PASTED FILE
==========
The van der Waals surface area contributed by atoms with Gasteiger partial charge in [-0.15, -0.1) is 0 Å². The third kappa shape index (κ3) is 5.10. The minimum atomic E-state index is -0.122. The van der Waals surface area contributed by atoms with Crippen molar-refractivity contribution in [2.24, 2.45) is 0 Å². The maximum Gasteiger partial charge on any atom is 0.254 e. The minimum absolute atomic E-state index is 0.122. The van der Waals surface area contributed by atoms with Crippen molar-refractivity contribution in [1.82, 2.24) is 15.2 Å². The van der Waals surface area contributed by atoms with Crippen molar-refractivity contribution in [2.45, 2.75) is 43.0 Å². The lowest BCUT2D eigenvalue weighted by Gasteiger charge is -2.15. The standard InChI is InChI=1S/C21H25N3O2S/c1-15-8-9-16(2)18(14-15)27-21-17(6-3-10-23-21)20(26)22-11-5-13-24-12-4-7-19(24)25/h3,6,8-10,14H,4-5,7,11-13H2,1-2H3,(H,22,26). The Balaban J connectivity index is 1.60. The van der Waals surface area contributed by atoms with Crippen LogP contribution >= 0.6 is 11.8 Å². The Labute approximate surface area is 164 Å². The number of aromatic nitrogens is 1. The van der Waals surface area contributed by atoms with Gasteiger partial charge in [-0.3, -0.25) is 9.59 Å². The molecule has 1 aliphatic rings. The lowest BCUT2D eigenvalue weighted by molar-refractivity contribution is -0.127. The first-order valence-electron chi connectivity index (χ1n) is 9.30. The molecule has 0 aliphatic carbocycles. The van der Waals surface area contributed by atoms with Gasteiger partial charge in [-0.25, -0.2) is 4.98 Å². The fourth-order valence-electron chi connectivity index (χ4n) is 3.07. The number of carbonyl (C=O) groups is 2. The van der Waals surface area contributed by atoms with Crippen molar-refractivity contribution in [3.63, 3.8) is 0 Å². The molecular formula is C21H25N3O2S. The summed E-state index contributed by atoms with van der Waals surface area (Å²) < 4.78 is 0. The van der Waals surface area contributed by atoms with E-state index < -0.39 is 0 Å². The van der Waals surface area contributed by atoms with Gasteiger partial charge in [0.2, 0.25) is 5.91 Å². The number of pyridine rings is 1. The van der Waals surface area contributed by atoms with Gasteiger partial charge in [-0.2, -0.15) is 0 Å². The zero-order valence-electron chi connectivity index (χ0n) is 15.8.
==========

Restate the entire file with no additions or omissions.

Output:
The van der Waals surface area contributed by atoms with Gasteiger partial charge in [-0.15, -0.1) is 0 Å². The third kappa shape index (κ3) is 5.10. The minimum atomic E-state index is -0.122. The van der Waals surface area contributed by atoms with Crippen molar-refractivity contribution in [2.24, 2.45) is 0 Å². The maximum Gasteiger partial charge on any atom is 0.254 e. The minimum absolute atomic E-state index is 0.122. The van der Waals surface area contributed by atoms with Crippen molar-refractivity contribution in [1.82, 2.24) is 15.2 Å². The van der Waals surface area contributed by atoms with Crippen molar-refractivity contribution in [2.45, 2.75) is 43.0 Å². The lowest BCUT2D eigenvalue weighted by Gasteiger charge is -2.15. The standard InChI is InChI=1S/C21H25N3O2S/c1-15-8-9-16(2)18(14-15)27-21-17(6-3-10-23-21)20(26)22-11-5-13-24-12-4-7-19(24)25/h3,6,8-10,14H,4-5,7,11-13H2,1-2H3,(H,22,26). The Balaban J connectivity index is 1.60. The van der Waals surface area contributed by atoms with Crippen LogP contribution >= 0.6 is 11.8 Å². The Labute approximate surface area is 164 Å². The number of aromatic nitrogens is 1. The van der Waals surface area contributed by atoms with Gasteiger partial charge in [-0.3, -0.25) is 9.59 Å². The molecule has 1 aliphatic rings. The lowest BCUT2D eigenvalue weighted by molar-refractivity contribution is -0.127. The first-order valence-electron chi connectivity index (χ1n) is 9.30. The molecule has 0 aliphatic carbocycles. The van der Waals surface area contributed by atoms with Gasteiger partial charge in [-0.25, -0.2) is 4.98 Å². The fourth-order valence-electron chi connectivity index (χ4n) is 3.07. The number of carbonyl (C=O) groups is 2. The van der Waals surface area contributed by atoms with Crippen molar-refractivity contribution in [3.63, 3.8) is 0 Å². The molecular formula is C21H25N3O2S. The summed E-state index contributed by atoms with van der Waals surface area (Å²) < 4.78 is 0. The van der Waals surface area contributed by atoms with E-state index < -0.39 is 0 Å². The van der Waals surface area contributed by atoms with Gasteiger partial charge in [0.2, 0.25) is 5.91 Å². The number of pyridine rings is 1. The van der Waals surface area contributed by atoms with Gasteiger partial charge in [-0.2, -0.15) is 0 Å². The zero-order valence-electron chi connectivity index (χ0n) is 15.8.